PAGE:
retirement

Roth IRA Contribution Rules

To stash cash in an IRA, you need earned income or a working spouse.

I retired a few months ago, but my wife continues to work. Can I still contribute to a Roth IRA? What’s the deadline for 2010 contributions?

In general, you need earned income from a job to contribute to an IRA. Pensions and other forms of retirement income, such as Social Security benefits, don’t count. But you can still contribute to an IRA for 2010 based on your own earnings earlier in the year, before you retired, assuming you earned at least as much as your contribution, or to a spousal IRA based on your wife’s earnings.

In 2010, workers and their non-working spouses can each contribute up to $5,000 to a traditional IRA or a Roth IRA ($6,000 if you’re 50 or older). Spousal IRAs can benefit non-working spouses in a variety of situations, whether they’re retired, a stay-at-home parent, or temporarily unemployed. You have until April 15, 2011, to make your 2010 contribution.

You can choose between contributing to a traditional IRA, which offers an upfront tax deduction in many cases, or a Roth IRA, which doesn’t but provides tax-free withdrawals in retirement. (Traditional IRA withdrawals are taxed at your ordinary income-tax rate).

For 2010, you can deduct the maximum contribution to a traditional IRA, even if you participated in an employer plan at any time during the year, as long as your joint income doesn’t exceed $89,000. If you are not covered by an employer-sponsored retirement plan but your spouse is, you can still deduct the maximum IRA contribution if your joint income doesn’t top $167,000 in 2010. Individuals who are covered by an employer-provided retirement plan can deduct the maximum contribution to a traditional IRA if their income is $66,000 or less in 2010 (there is no income limit for individuals who are not covered by another retirement plan).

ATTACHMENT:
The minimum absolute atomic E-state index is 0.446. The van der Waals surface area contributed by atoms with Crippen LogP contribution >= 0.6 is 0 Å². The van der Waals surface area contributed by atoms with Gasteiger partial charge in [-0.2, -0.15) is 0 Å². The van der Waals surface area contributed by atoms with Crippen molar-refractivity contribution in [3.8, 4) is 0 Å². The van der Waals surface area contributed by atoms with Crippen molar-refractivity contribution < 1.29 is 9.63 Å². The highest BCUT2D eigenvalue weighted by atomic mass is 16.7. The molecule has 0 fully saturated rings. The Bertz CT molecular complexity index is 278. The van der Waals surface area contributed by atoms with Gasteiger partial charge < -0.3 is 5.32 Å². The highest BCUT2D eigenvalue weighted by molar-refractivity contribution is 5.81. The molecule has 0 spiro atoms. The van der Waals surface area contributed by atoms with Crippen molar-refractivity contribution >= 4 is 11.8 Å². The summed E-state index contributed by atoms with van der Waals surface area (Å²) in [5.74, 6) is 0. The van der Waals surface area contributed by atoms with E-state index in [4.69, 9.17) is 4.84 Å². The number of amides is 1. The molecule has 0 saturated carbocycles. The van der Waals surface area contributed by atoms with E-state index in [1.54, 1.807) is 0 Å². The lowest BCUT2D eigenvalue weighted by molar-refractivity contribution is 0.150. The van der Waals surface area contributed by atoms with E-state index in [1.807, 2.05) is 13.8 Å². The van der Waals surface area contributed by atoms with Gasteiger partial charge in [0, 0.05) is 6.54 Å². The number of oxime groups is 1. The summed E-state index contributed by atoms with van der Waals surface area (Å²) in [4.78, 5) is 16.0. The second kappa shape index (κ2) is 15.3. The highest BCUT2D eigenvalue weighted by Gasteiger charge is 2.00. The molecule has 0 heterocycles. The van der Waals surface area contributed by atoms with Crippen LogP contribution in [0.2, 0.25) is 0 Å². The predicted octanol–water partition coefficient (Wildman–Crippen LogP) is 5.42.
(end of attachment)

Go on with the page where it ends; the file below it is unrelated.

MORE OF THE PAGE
To be eligible to contribute the maximum $5,000 (or $6,000 if you are 50 or older) to a Roth IRA for 2010, your joint income can’t exceed $167,000 ($105,000 if you are single).

The contribution levels for both traditional and Roth IRAs will remain the same for 2011, but in some cases, income-eligibility limits will increase slightly to reflect inflation. See Get the Most Out of Your Retirement Accounts for more information about the 2011 contribution and income limits.

Finally, you must be under age 70½ to contribute to a traditional IRA, but there’s no age limit for contributing to a Roth. For more information about Roth IRAs, see Why You Need a Roth IRA.

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